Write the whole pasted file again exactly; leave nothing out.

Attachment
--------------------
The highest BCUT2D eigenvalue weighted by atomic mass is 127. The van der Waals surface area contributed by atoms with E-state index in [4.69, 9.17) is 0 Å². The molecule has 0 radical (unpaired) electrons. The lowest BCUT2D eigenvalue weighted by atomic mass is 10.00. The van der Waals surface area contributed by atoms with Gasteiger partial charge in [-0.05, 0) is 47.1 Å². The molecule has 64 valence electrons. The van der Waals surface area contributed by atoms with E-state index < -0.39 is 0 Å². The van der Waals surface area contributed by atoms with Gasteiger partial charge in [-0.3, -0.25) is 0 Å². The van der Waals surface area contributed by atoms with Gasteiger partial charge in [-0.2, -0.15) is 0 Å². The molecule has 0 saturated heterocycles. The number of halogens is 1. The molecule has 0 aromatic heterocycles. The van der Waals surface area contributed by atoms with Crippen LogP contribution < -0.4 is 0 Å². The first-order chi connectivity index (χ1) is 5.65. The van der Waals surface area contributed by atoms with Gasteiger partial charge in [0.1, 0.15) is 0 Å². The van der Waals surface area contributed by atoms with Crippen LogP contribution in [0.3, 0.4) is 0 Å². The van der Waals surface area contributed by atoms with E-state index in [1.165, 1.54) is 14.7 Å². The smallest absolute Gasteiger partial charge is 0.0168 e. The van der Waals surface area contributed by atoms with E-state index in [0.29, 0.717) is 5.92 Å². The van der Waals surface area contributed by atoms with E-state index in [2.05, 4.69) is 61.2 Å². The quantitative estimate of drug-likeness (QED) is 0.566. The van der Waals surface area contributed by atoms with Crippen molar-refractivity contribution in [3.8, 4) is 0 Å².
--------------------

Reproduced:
The highest BCUT2D eigenvalue weighted by atomic mass is 127. The van der Waals surface area contributed by atoms with E-state index in [4.69, 9.17) is 0 Å². The molecule has 0 radical (unpaired) electrons. The lowest BCUT2D eigenvalue weighted by atomic mass is 10.00. The van der Waals surface area contributed by atoms with Gasteiger partial charge in [-0.05, 0) is 47.1 Å². The molecule has 64 valence electrons. The van der Waals surface area contributed by atoms with E-state index < -0.39 is 0 Å². The van der Waals surface area contributed by atoms with Gasteiger partial charge in [-0.3, -0.25) is 0 Å². The van der Waals surface area contributed by atoms with Gasteiger partial charge in [-0.2, -0.15) is 0 Å². The molecule has 0 saturated heterocycles. The number of halogens is 1. The molecule has 0 aromatic heterocycles. The van der Waals surface area contributed by atoms with Crippen LogP contribution < -0.4 is 0 Å². The first-order chi connectivity index (χ1) is 5.65. The van der Waals surface area contributed by atoms with Gasteiger partial charge in [0.1, 0.15) is 0 Å². The van der Waals surface area contributed by atoms with Crippen LogP contribution in [0.3, 0.4) is 0 Å². The van der Waals surface area contributed by atoms with E-state index in [1.165, 1.54) is 14.7 Å². The smallest absolute Gasteiger partial charge is 0.0168 e. The van der Waals surface area contributed by atoms with E-state index in [0.29, 0.717) is 5.92 Å². The van der Waals surface area contributed by atoms with E-state index in [2.05, 4.69) is 61.2 Å². The quantitative estimate of drug-likeness (QED) is 0.566. The van der Waals surface area contributed by atoms with Crippen molar-refractivity contribution in [3.8, 4) is 0 Å².